Analysts see no room for rate tweak by MPC
A number of analysts who have offered their views on the foregoing assert that given inflation, a cut in the policy rate seems unlikely. In the context of fragile growth, the monetary policy committee might retain the 11.5 per cent MPR while allowing market interest rates to climb further. There is only a slim chance of the MPC raising the MPR. Some analysts told Business A.M. that the expectation is nothing different from the previous position the committee had taken at its meetings; they expect it to hold all rates steady.
The position that the MPC will maintain its stance on key monetary policy rates is borne out of the fact that there are usually lags between when policies are taken and when its impact begins to materialise. However, CBN could still be monitoring the impact of its rate cut last year on key economic variables like inflation and gross domestic product (GDP). While the first quarter of 2021 GDP report is yet to be released to substantiate the impact the last rate cut had on growth, inflation on the other hand has surprisingly slowed in April, but this alone may not be enough to justify a move to either increase or decrease key policy rates as there still exist structural factors that could further stoke inflation, especially food prices.
Garba Kurfi, managing director of APT Securities and Funds Limited, told Business A.M.: “I do not expect any change. The policy committee may probably retain the policy rates as a way to watch what happens in the near term. The other area that needs to be addressed is the FX segment which already, the apex bank has addressed by maintaining the N5 that’s given for a dollar in the CBN’s ‘Naira 4 Dollar Scheme”, and removing the official exchange rate from its website.
“The driver of MPC issues come Monday and Tuesday at the deliberations, will be inflation; but luckily, it has started coming down and improving the Treasury Bills rate and FGN Bonds, which are likely to stabilise at the current rate,” Kurfi said.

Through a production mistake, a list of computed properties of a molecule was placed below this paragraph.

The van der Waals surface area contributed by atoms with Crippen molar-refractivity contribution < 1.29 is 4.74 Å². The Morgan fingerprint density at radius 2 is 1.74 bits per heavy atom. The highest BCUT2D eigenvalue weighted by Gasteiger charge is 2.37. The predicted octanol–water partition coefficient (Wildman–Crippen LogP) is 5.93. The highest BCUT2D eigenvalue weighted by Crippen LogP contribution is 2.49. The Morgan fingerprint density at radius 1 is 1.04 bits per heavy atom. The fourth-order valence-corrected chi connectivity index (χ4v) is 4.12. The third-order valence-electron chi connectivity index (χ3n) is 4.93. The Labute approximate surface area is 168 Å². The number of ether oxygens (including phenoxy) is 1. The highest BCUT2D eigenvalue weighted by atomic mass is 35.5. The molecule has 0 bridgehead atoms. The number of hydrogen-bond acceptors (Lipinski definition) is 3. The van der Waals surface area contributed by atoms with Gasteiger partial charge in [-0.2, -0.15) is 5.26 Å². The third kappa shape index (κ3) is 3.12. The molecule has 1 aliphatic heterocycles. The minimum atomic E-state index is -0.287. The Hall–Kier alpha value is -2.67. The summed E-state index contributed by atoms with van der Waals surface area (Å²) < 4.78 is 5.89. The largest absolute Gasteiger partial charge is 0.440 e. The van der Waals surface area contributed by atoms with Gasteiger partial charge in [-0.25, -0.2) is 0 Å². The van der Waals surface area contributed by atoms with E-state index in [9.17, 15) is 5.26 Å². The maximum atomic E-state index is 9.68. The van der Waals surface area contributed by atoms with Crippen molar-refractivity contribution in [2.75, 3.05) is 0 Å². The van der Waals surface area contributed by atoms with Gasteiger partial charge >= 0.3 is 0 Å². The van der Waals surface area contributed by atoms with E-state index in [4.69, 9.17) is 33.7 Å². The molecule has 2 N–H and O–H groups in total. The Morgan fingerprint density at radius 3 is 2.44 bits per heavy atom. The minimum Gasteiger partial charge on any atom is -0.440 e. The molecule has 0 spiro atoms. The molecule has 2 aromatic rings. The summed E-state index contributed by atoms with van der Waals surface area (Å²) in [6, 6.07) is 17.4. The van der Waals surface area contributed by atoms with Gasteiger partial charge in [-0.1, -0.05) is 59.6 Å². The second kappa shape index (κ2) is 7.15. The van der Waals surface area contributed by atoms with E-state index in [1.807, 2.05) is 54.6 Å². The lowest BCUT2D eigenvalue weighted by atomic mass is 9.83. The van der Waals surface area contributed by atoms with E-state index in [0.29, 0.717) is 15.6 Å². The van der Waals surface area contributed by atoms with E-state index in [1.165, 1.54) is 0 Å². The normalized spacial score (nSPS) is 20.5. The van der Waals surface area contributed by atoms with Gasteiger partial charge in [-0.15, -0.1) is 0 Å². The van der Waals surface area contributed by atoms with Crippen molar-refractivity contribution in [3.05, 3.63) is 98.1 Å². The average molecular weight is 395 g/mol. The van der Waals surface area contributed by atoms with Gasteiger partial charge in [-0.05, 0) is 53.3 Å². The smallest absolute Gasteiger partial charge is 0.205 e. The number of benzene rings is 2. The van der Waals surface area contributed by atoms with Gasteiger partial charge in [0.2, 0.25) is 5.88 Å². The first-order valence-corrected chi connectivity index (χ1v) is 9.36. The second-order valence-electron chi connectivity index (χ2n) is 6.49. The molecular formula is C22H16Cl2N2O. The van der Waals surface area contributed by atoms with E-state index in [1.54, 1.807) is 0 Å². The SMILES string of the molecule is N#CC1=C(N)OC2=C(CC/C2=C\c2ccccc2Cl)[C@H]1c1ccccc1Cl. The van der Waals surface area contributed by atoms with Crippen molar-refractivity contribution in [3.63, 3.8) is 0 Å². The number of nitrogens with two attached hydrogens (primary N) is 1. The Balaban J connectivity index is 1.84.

Kalu Aja, an economic expert and financial planner, who shares similar views as Kurfi, told Business A.M. that he is optimistic of an unchanged rate stance by the committee because the unexpected disinflation, which was reported in April 2021, will not drive the decision by CBN to tweak rates.
“That reduction of inflation was very narrow, in my view, to prompt a reversal of monetary policy. CBN is wary of inflation as it affects exchange rates. So, I don’t see them dropping rates to boost money supply when demand for the dollar is still unmet. I think they may maintain stance,” the financial planner said.
In the meantime, a thought is growing in part of the analysts’ communities that Business A.M. interacts with, that the monetary policy committee will slip back to an “orthodox” monetary policy stance this year by tightening as a response to the inflation trends. However, the view is trending in non-Nigerian institutions and it appears to fail to notice the focus of the CBN on improving access to credit at affordable rates to help push the Nigerian economy into a growth path and away from recession.
In the meantime, it is without a doubt that the bank will focus on 2 indicators when it comes to interest rates setting: weighing economic growth against price stability and also the position of foreign investors on its currency.